Kittynapping: To crawl out from under a plexiglass box on deck

Large Dish: A brass or copper bottomed bronze glass plate, on which a portrait or figure of the Captain is painted

Lurge: Fuel from a ship’s engines

Lurgey: A sailor who is in jail

Lionette: A dog treasured by the crew as a mascot. The most famous example is probably La Stella from Dutch Ampirico, a well-liked bull terrier that was attacked as it crossed the river from a neighboring city.

Moisture: A puddle that is a mess caused by weathering or getting into trouble in a sailing ship’s cargo hold.

Orange: Archaic Canadian term for sinusoidal wave, like when the ship moves across the water with the sea going out and coming in

Pusher: Crewman who pulls on ropes to maintain the speed of a vessel

Punty: The water closet or (sometimes called only “the pen”)

Punty-boat: A narrow-beamed wooden boat or rowboat used to convey a body, as well as the land crew, from shore to the mortuary

Punto (seaman): One-half of a seaman

Reading Room: Officers’ cabins located just below the bridge, above the ordinary seaman’s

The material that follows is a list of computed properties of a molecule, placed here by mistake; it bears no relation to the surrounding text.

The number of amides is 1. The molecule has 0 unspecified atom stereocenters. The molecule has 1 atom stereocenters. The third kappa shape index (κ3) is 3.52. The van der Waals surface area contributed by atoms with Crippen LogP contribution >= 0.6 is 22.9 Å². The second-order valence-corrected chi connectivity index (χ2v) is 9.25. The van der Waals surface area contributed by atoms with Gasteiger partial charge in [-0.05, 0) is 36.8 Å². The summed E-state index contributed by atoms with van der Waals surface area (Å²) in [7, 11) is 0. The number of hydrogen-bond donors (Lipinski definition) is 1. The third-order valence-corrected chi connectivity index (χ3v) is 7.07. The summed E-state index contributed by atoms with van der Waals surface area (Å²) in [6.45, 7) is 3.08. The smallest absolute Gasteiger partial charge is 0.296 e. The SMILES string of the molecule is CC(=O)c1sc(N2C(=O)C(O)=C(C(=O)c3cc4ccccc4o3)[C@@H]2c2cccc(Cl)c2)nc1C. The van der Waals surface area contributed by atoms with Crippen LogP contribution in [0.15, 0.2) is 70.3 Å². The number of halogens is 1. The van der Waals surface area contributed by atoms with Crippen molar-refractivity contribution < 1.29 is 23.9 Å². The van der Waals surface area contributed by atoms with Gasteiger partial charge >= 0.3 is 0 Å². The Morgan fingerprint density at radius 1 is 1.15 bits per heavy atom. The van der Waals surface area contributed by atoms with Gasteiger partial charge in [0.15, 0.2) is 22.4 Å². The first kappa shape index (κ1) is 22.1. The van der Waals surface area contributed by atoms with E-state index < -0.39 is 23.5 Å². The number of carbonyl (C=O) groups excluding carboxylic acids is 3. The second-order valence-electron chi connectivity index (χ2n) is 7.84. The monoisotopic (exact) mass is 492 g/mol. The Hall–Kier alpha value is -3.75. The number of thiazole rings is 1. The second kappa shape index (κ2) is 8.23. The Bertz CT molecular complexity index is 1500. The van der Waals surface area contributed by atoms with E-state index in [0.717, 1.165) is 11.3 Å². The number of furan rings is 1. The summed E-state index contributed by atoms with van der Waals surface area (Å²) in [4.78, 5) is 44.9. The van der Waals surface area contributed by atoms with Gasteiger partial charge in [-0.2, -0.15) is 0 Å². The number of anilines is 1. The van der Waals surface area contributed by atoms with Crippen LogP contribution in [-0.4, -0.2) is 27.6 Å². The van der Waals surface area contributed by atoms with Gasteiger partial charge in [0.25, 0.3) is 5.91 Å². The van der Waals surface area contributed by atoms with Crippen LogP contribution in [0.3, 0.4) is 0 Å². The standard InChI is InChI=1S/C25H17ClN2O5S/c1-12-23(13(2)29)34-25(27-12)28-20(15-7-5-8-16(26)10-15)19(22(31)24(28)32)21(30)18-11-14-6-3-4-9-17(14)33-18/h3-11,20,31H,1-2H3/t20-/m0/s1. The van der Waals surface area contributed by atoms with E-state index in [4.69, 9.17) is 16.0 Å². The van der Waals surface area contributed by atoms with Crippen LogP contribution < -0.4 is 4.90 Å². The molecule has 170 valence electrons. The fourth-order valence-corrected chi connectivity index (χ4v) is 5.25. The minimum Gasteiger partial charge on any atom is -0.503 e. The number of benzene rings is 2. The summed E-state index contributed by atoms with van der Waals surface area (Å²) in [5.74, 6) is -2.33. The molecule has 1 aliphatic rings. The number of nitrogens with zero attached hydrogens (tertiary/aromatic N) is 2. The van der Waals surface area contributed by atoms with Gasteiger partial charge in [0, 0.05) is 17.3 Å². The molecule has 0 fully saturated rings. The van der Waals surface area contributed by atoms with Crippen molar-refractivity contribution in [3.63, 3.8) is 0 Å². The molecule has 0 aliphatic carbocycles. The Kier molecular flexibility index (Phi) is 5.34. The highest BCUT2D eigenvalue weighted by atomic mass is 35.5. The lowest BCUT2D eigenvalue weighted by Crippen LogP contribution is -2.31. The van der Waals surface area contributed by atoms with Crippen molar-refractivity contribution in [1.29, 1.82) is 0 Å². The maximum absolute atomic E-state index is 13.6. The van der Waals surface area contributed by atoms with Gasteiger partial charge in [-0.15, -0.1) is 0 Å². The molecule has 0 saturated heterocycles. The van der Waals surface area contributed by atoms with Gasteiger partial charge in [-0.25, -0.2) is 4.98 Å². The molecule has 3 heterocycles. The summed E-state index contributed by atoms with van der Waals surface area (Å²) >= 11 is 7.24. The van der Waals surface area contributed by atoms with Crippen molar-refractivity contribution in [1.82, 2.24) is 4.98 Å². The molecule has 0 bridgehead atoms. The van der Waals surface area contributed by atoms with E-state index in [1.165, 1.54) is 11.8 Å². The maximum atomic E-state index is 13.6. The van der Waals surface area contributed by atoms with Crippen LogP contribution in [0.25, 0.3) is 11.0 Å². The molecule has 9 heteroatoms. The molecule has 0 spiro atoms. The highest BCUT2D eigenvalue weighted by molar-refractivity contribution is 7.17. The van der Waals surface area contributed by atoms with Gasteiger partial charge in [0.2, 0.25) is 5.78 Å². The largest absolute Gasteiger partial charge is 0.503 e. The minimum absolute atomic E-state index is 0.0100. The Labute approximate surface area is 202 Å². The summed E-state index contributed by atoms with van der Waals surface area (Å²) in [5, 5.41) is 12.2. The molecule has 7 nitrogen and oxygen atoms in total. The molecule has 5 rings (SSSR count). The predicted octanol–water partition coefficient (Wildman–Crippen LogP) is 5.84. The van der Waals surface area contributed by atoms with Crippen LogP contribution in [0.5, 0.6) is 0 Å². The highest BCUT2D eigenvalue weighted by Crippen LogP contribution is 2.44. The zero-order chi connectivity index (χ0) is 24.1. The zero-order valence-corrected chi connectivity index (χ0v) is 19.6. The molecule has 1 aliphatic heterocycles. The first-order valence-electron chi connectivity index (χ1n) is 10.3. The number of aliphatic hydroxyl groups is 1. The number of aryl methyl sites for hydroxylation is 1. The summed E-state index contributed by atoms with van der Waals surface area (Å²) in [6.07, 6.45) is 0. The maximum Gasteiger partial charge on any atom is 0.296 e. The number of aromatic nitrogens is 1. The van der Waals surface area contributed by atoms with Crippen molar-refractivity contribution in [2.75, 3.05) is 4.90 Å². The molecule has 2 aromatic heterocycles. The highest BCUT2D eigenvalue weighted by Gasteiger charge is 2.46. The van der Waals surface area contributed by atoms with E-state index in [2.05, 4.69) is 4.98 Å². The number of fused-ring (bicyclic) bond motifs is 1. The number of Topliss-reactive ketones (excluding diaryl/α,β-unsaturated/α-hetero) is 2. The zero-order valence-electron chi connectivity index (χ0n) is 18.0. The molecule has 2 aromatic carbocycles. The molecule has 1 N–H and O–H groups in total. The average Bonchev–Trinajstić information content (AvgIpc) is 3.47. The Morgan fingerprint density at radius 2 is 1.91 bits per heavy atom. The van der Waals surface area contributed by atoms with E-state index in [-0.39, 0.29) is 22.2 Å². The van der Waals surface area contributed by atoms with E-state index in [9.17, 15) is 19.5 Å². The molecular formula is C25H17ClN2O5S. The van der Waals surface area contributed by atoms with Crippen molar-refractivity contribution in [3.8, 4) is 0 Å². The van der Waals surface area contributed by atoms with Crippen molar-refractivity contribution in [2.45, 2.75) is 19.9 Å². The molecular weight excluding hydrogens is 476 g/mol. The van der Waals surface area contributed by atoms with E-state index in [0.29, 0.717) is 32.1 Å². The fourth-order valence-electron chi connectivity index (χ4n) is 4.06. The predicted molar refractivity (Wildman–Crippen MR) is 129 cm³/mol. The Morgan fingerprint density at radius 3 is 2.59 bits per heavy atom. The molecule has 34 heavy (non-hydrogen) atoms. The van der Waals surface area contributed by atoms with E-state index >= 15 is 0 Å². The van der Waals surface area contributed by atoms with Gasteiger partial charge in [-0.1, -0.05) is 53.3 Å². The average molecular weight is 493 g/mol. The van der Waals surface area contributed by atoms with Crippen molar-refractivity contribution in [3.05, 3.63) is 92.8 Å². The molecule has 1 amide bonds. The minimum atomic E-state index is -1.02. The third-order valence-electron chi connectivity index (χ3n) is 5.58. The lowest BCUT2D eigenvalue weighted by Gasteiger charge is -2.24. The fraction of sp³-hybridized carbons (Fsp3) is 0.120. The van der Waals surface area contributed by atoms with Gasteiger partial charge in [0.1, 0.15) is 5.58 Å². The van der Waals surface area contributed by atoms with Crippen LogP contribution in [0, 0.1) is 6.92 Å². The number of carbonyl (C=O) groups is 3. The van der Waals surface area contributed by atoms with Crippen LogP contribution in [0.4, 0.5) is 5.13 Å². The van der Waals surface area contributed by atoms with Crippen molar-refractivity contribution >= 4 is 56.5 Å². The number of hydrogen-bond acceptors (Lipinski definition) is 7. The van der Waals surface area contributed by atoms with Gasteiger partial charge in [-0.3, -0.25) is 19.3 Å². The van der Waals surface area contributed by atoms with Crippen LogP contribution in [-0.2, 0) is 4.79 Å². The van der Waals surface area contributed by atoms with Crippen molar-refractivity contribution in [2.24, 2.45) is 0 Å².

Rocking Horse: When a ship is rolling so the edge of the main (top) mast touches the water

Round-Heeled Ship: A type of ship that was built with two decks, each approximately three times as high as the original two decks. These were largely a curiosity and did not last in large numbers.

Roundback: A ship that is side-on to the wind or a beam to which the ship is steered

Rugby ball: Archaic term used by Royal Canadian Navy sailors for the seamen’s mess

Shot from close quarters: To mark the beginning of each ship’s training phase by leaving all of its components out in the open.

Smooth sailing boat: A large boat with two legs, a vessel capable of steering or even stopping, for which, therefore, it needs legs

Wreck Barrier: A system of floating obstructions that lines the entrance to the construction or maintenance area and prevents waste from being thrown into the water

Whisper: The noise of a submarine breathing underwater

Wigwag (also Wiggie): Fitted with one or more telescopic poles to serve as navigation aids

Working the Clock:
To watch for ships during a sea watch

Worlds Apart: When the lead ship of a line or division is in close proximity to a second ship, so that the end of the second ship is the forward end of the lead ship’s bow

Winkle: The most difficult navigational hazard to avoid

Ponygirl Accident

Trouble at the track. Can they ever be extricated?